Three years later, when Wen was 64, (the same age that a young Paul McCartney sang of wondering if his darling would still love him by then!), he was so content with tea that he composed another painting on tea with a long inscription: Ten Odes of Tea Utensils (see cover of this issue). In the passage he tells how, due to an unfortunate aliment, he had to miss the yearly tea tastings at the neighboring tea farms. But then, he was blessed by his great friends who shared three new teas of the year with him. He was so exhilarated that he composed his ten poems in response to the existing Ten Odes of Tea Utensils by two famous ninth century poets and tea aficionados, Pi Rixiu and Lu Guimeng.17 The ten tea-related subjects are as follows: shallow valleys for planting tea, tea people,18 bamboo shoot tea, baskets for picking tea leaves, tea huts, tea stoves, roasting pits, tea cauldrons, tea bowls, and brewing tea. By now, I think viewers may not be too surprised to learn that this painting is virtually a direct copy of the one he did three years prior. It is true that Wen's tea hut was not likely to have changed much within three years, and it was certainly not unusual to copy one's own painting. Interestingly, ancient Chinese artists did not have a problem with employing other people's painting styles. The act of "copying" was considered an emulation of the other artist, as well as an exhibition of one's own penmanship. The more styles an artist mastered, and the wider his repertoire, the better an artist he was considered. In ancient China, the concept of plagiarism did not really apply to paintings. Of course, it would have been a huge scandal if one were to plagiarize any serious writing, such as to claim an entire political essay written by someone else as your own, or to hire someone to write your political examination essay for you. As early as the sixth century BCE, Confucius himself, arguably the most influential philosopher, educator, historian and statesman, told his students that he never said anything original - he merely retold what he had read before.19 For Chinese literary figures, embedding allusions in obscure ways is the art in all genres and forms. Again, this concept is very different from the modern concept of copyright - the belief that one must give proper credit to the original creator. It is not unlike the way things operated in Western classical music circles for several centuries (and even now): no one was criticized for performing music written by composers rather than by the player him or herself.20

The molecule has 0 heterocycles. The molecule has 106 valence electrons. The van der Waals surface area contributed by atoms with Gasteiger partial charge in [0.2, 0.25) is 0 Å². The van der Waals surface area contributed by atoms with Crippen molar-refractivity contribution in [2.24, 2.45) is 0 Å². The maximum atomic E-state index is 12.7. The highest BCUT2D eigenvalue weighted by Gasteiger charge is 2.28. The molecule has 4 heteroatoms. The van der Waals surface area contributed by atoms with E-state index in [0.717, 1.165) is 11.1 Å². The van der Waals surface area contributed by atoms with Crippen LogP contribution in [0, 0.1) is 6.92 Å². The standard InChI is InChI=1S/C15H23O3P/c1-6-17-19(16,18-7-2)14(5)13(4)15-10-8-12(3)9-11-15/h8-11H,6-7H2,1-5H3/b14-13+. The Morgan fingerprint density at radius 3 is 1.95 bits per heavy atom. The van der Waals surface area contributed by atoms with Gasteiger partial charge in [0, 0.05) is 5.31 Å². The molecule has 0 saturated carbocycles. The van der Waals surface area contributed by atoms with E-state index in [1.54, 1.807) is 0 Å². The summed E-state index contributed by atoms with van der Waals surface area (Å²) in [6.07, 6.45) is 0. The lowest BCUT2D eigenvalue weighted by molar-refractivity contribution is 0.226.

Two years later, Wen painted his Hu River Thatch-Roofed Hut for Shen Tianmin.21 In the inscription, Wen compliments Shen for being such a true gentleman. Even though Shen had already moved to the city, he still used the style name "Hu River" to remind himself where he was from. In the passage, Wen gives a short account of the history of Hu River, in which he traces the name back to the first century. He then pays homage to the villa, and to Shen, with a poem. Apparently, Shen was not from a well-respected family and did not hold any titles. So, Wen needed to do a little research about Shen's ancestry in order to compose the poem in a way that honored him. Even though the title of this painting is not directly related to tea per se, we can see the exact same twin huts at the beginning of the painting: a smaller one for brewing tea next to a bigger one where the master would receive his guests. To the left of the main hut, two gentlemen have just disembarked from a boat and are walking toward Shen's villa. This implies that Shen lived beside a lake with his own private dock. There are other houses scattered around the lake with bridges for easy access. In Wen's mind, the best attribute of a grandiose chateau was its simple thatch-roofed hut where unlimited fine tea was served upon request. That is why Wen did not paint a grand estate, even though this scroll was meant to be a flattering painting of Shen's mansion. Instead, Wen chose to paint two simple huts in one quarter of the scroll to exemplify Shen's loftiness and humble nature and elaborate the spectacular, almost fantastical environment in the remaining three-quarters of the painting. In this way, Shen's wealth was alluded to by the stunningly beautiful lake and the impeccable location of his abode. This pattern, with some minor variations, can also be seen in two of Wen's other paintings. East Garden22 was painted when Wen was 57 years old, shortly after he quit his petty official post, while The True Connoisseur's Studio was painted for his friend Hua Xia,23 an influential connoisseur and antique collector, when Wen was 87 years old. Even though these three paintings are in hand scroll format, they might well have been hung on the wall for display, especially the one of Shen Tianmin's estate.